UPDATE Jan. 30 5:59 a.m.:
Six people were killed and eight others were wounded Sunday night at a Quebec City mosque during evening prayers. Canada's Prime Minister Justin Trudeau called the attack an act of terrorism.
A suspect was arrested at the scene, and another was arrested in the nearby city of d'Orleans. The suspects were not named, and no motive has been publicly identified.
Tonight, Canadians grieve for those killed in a cowardly attack on a mosque in Quebec City. My thoughts are with victims & their families.— Justin Trudeau (@JustinTrudeau) January 30, 2017
Trudeau offered his condolences late Sunday night.
He posted a full statement condemning the attack.
WATCH | Quebec Premiere Philippe Couillard said solidarity rallies will be held across Quebec after the shooting.
No person should have to pay with their life for their race, their color, their sexual orientation or their religious beliefs.
Canada's Quebec province has been prone to tensions over religious accommodations. In 2016, a pig's head was left on the doorstep of the Quebec Islamic Cultural Centre during Ramadan. Quebec natives also created a "charter of values" in 2013, which called for banning the hijab in public places.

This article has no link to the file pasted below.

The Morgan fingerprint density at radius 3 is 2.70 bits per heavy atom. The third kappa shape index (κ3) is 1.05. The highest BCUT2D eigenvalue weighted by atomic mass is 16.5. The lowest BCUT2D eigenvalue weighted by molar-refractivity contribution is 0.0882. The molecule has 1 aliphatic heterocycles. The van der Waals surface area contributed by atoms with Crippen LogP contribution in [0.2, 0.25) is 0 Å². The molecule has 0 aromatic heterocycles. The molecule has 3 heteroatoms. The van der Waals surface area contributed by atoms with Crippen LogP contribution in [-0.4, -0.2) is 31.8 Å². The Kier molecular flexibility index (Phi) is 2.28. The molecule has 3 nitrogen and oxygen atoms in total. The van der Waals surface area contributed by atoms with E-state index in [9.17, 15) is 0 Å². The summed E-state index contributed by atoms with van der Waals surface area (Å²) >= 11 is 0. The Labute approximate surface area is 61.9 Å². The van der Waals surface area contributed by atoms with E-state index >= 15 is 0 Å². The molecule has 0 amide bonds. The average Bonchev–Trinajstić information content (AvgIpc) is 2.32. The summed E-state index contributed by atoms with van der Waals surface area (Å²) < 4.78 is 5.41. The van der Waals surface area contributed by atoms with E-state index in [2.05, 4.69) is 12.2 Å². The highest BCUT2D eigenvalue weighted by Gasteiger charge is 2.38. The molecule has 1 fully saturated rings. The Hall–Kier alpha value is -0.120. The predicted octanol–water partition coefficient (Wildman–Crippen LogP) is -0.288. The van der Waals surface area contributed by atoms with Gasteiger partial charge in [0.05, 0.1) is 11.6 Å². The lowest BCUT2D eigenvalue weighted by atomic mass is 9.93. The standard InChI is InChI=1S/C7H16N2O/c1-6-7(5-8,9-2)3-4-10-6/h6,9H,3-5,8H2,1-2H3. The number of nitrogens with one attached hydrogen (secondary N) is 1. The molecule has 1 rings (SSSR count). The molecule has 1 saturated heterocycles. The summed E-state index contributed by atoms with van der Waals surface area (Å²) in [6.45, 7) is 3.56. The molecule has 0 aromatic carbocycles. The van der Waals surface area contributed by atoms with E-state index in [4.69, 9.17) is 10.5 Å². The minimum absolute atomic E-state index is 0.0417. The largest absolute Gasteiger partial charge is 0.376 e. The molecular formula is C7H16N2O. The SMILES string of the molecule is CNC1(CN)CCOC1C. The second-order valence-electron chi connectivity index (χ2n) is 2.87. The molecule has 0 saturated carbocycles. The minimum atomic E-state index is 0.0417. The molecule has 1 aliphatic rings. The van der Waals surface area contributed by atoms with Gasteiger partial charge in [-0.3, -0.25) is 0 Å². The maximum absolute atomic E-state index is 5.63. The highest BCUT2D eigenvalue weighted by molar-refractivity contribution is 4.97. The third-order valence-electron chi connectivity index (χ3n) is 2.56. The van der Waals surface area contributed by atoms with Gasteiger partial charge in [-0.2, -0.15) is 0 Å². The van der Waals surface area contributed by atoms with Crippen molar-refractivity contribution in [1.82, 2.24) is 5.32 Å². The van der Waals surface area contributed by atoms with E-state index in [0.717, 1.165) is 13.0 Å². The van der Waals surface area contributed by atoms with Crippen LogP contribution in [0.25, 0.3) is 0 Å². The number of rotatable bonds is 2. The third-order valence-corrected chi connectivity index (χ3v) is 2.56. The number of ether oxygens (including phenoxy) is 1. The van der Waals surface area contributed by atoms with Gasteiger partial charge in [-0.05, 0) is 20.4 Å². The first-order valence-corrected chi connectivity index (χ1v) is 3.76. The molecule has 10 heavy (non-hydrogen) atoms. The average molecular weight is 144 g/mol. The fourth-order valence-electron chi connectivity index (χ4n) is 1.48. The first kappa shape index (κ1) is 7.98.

New York mayor Bill de Blasio offered additional security to local mosques after the attack.
Five people were killed when at least one gunman opened fire in a Quebec City mosque Sunday, the mosque's president told Reuters.
The shooting happened while approximately 40 people were inside the Quebec City Islamic Cultural Center for evening prayers.
DERNIÈRE HEURE Deux morts, plusieurs blessés par balles dans une fusillade à la mosquée de Ste-Foy. Un suspect arrêté, un autre encerclé.— Mathieu Boivin (@Bwevin) January 30, 2017
Canadian journalist Mathieu Boivin tweeted saying one suspect was arrested.
Photos from the scene show officers securing the perimeter of the mosque.
Parliament member Pierre Paul-Hus called the attack an act of terrorism.
The Associated Press contributed to this report.